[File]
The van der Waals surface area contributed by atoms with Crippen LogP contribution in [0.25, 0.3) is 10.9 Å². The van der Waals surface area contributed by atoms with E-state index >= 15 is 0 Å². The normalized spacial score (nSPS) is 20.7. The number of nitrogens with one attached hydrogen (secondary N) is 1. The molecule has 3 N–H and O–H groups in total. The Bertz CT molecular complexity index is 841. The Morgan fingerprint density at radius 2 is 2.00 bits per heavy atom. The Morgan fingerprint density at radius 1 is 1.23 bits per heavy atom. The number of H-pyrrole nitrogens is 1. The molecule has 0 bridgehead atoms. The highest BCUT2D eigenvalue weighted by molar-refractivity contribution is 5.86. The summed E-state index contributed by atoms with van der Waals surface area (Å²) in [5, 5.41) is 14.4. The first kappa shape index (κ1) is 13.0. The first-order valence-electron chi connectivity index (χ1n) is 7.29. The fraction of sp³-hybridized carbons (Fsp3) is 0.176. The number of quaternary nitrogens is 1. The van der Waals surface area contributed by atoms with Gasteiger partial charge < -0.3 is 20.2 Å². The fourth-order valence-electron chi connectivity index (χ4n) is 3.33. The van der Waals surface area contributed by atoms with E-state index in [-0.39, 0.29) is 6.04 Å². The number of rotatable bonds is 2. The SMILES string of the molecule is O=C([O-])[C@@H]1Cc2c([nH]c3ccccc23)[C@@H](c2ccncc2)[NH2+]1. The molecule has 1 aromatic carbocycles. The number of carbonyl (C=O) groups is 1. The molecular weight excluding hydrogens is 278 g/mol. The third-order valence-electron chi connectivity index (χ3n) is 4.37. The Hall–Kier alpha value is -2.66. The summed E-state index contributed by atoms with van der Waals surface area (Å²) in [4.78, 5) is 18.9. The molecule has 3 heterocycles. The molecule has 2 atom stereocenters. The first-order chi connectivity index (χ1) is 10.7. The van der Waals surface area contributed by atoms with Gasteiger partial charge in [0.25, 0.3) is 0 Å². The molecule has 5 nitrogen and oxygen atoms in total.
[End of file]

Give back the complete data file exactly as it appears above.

The van der Waals surface area contributed by atoms with Crippen LogP contribution in [0.25, 0.3) is 10.9 Å². The van der Waals surface area contributed by atoms with E-state index >= 15 is 0 Å². The normalized spacial score (nSPS) is 20.7. The number of nitrogens with one attached hydrogen (secondary N) is 1. The molecule has 3 N–H and O–H groups in total. The Bertz CT molecular complexity index is 841. The Morgan fingerprint density at radius 2 is 2.00 bits per heavy atom. The Morgan fingerprint density at radius 1 is 1.23 bits per heavy atom. The number of H-pyrrole nitrogens is 1. The molecule has 0 bridgehead atoms. The highest BCUT2D eigenvalue weighted by molar-refractivity contribution is 5.86. The summed E-state index contributed by atoms with van der Waals surface area (Å²) in [5, 5.41) is 14.4. The first kappa shape index (κ1) is 13.0. The first-order valence-electron chi connectivity index (χ1n) is 7.29. The fraction of sp³-hybridized carbons (Fsp3) is 0.176. The number of quaternary nitrogens is 1. The van der Waals surface area contributed by atoms with Gasteiger partial charge < -0.3 is 20.2 Å². The fourth-order valence-electron chi connectivity index (χ4n) is 3.33. The van der Waals surface area contributed by atoms with E-state index in [-0.39, 0.29) is 6.04 Å². The number of rotatable bonds is 2. The SMILES string of the molecule is O=C([O-])[C@@H]1Cc2c([nH]c3ccccc23)[C@@H](c2ccncc2)[NH2+]1. The molecule has 1 aromatic carbocycles. The number of carbonyl (C=O) groups is 1. The molecular weight excluding hydrogens is 278 g/mol. The third-order valence-electron chi connectivity index (χ3n) is 4.37. The Hall–Kier alpha value is -2.66. The summed E-state index contributed by atoms with van der Waals surface area (Å²) in [4.78, 5) is 18.9. The molecule has 3 heterocycles. The molecule has 2 atom stereocenters. The first-order chi connectivity index (χ1) is 10.7. The van der Waals surface area contributed by atoms with Gasteiger partial charge in [0.25, 0.3) is 0 Å². The molecule has 5 nitrogen and oxygen atoms in total.